* An interesting case is the BBC's ''Series/RobinHood''. For the first four episodes, Marian was the only female character, not so much because of The Smurfette Principle, but simply because there was no other reoccurring female character in the legends. This was solved with the introduction of Djaq, a SweetPollyOliver in the {{Gender Flip}}ped role of the Saracen, who contributed her skills as a physician and scientist to the team. However, both Marian and Djaq were written out of the show at the end of Season 2, and replaced with [[AffirmativeActionGirl Isabella and Kate]]. Although Isabella had an important part to play in the narrative, Kate was simply the Token Girl amongst the outlaws, a task that involved [[SatelliteLoveInterest fan-girling Robin]], getting kidnapped every week, and [[TheLoad being a useless tag-along]].
* ''Series/{{Scrubs}}'' started off with two females (Elliot and Carla) out of a cast of six--later seven once [[AlmightyJanitor The Janitor]] was PromotedToOpeningTitles. Laverne started off as the only recurring female character until formerly one-shot Jordan became an AscendedExtra, but then [[spoiler: Laverne was KilledOffForReal in Season 6]]. Season 8 averted this, adding three recurring female doctors (Sunny, Katie, Denise) and two recurring non-meds in The Gooch and Lady, but [[ReTool the last season]] only had two female mains and one recurring, who only served [[FunnyAccent two]] [[MsFanservice purposes]]. There were several female guest stars throughout the series, but the vast majority were just [[GirlOfTheWeek girls of the week]] for J.D.
* Out of the four leads on ''Series/{{Seinfeld}}'', only one (Elaine) is a woman, and she was [[SixthRanger a late addition to the cast.]] All four do get roughly equal screen time, though.
* ''Series/SesameStreet'' has an almost evenly split human cast, but for a period had almost no female Muppets. Even now, there's only a few significant ones, such as the mild-mannered Prairie Dawn (and Betty Lou, who was actually the same Muppet), Snuffy's little sister Alice, and the more recent characters of fun-loving Zoe, earthy Rosita, and girlie-girl Abby Cadabby.
* Reversed in ''Series/SexAndTheCity'' which had no male characters ''at all'' in the main cast; even Big and Steve (the two most frequent recurring characters) appeared in rather less than half the episodes of the series. Carrie's friend Stanford, the next most frequent, showed up in less than a third of the episodes.
* In ''Series/{{Smallville}}'', the earliest version of the Justice League includes [[Franchise/{{Superman}} Clark]], ComicBook/{{Aquaman}}[=/=]Author, Cyborg/Victor, [[TheFlash Impulse]]/Bart, GreenArrow/Oliver, and Chloe. This defies some common expectations however, as she is TheSmartGirl and is, at that time, romantically involved with someone outside the group.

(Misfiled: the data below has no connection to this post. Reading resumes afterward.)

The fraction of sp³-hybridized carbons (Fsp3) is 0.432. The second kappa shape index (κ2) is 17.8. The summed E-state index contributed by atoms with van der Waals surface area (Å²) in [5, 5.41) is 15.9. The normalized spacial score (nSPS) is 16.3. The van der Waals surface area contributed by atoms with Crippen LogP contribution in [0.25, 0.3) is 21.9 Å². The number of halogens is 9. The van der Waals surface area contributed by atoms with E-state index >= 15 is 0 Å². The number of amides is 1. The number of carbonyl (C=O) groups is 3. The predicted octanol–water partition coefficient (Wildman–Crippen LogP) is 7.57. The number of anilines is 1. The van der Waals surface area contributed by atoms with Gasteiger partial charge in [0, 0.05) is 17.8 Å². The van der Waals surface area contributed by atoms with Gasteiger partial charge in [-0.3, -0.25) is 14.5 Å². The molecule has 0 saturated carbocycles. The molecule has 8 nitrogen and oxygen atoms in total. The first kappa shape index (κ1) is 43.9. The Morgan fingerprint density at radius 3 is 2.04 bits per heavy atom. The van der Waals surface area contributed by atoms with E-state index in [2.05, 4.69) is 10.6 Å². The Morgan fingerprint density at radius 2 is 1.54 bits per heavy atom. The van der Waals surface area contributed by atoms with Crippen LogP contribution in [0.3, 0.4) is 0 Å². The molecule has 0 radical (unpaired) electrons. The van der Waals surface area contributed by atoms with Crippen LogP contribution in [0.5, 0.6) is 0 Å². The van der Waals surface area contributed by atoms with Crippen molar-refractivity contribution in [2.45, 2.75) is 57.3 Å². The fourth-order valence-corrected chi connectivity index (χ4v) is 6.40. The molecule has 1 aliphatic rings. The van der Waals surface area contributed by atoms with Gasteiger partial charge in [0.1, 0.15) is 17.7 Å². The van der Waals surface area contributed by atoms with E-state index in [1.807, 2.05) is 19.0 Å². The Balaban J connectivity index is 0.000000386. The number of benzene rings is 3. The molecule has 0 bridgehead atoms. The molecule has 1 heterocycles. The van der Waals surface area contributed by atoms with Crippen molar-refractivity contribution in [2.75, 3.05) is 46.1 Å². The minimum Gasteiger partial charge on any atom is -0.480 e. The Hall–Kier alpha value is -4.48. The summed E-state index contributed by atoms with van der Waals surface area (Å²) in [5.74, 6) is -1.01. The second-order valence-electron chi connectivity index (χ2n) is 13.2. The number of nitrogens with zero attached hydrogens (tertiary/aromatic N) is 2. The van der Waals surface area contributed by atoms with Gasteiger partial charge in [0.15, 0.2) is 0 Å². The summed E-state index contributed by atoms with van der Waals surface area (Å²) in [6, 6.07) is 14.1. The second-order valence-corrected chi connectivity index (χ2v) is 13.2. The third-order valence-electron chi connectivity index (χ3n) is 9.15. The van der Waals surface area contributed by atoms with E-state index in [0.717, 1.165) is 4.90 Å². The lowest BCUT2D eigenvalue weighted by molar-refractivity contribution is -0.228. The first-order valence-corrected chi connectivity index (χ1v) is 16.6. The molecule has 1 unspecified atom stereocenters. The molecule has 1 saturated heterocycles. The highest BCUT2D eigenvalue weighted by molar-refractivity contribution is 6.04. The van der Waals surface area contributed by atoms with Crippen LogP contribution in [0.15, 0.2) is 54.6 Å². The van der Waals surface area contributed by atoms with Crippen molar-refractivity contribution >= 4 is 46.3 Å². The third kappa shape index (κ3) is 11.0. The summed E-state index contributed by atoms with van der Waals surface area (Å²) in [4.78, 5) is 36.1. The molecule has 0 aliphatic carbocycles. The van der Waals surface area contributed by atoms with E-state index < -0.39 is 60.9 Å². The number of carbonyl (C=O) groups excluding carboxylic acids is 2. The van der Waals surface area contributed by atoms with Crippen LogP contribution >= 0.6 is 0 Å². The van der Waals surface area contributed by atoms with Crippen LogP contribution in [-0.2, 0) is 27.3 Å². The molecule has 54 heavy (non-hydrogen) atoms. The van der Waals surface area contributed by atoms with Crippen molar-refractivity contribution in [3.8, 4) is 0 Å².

* ''Series/StargateSG1'' suffers from this: Samantha Carter is the only woman on the team (although there is a very prominent female doctor who eventually ends up [[spoiler:getting KilledOffForReal]]). Can be justified by the fact that, even in modern times, the military is hardly the most gender equitable of places. Due to ExecutiveMeddling, a sexy female thief gets added to the team in the final two seasons. ''[[Series/StargateAtlantis Atlantis]]'' is a lot better at balancing out the roles.
* ''Franchise/StarTrek'':
** On ''Series/StarTrekTheOriginalSeries'', Uhura was a [[TwoferTokenMinority Token Twofer]] who was also relegated to the position of space phone operator. ''[[FairForItsDay For the time]]'', she was rather progressive, but... This was due to ExecutiveMeddling. The original pilot had a female ''second-in-command''. It's been said that Creator/{{NBC}} gave Roddenberry a somewhat SadisticChoice: either keep the female second-in-command or keep Spock, but not both. Years later, Majel Barrett would quip that he "kept the Vulcan and married the woman, 'cause he didn't think Creator/{{Leonard|Nimoy}} would have it the other way around."
** For a world with supposed complete gender equality, this applies to most ''Trek'' series. ''Series/StarTrekTheNextGeneration'' started with three women - after the security chief died, all that were left were in rather stereotypically feminine roles as the doctor and counselor. Recurring females were Keiko (botanist), Ogawa (nurse), Ro Laren and Guinan. Only the latter two were of any real importance, and the first eventually settled into the role of O'Brien's wife.
** Much improved in ''Series/StarTrekDeepSpaceNine'' which had a female first officer (Kira) and female science officer (Dax), though the number of women was still in the minority. Unfortunately, however, the science officer role was not [[spoiler:replaced after Jadzia Dax's death - the new Ezri Dax]] was another counselor.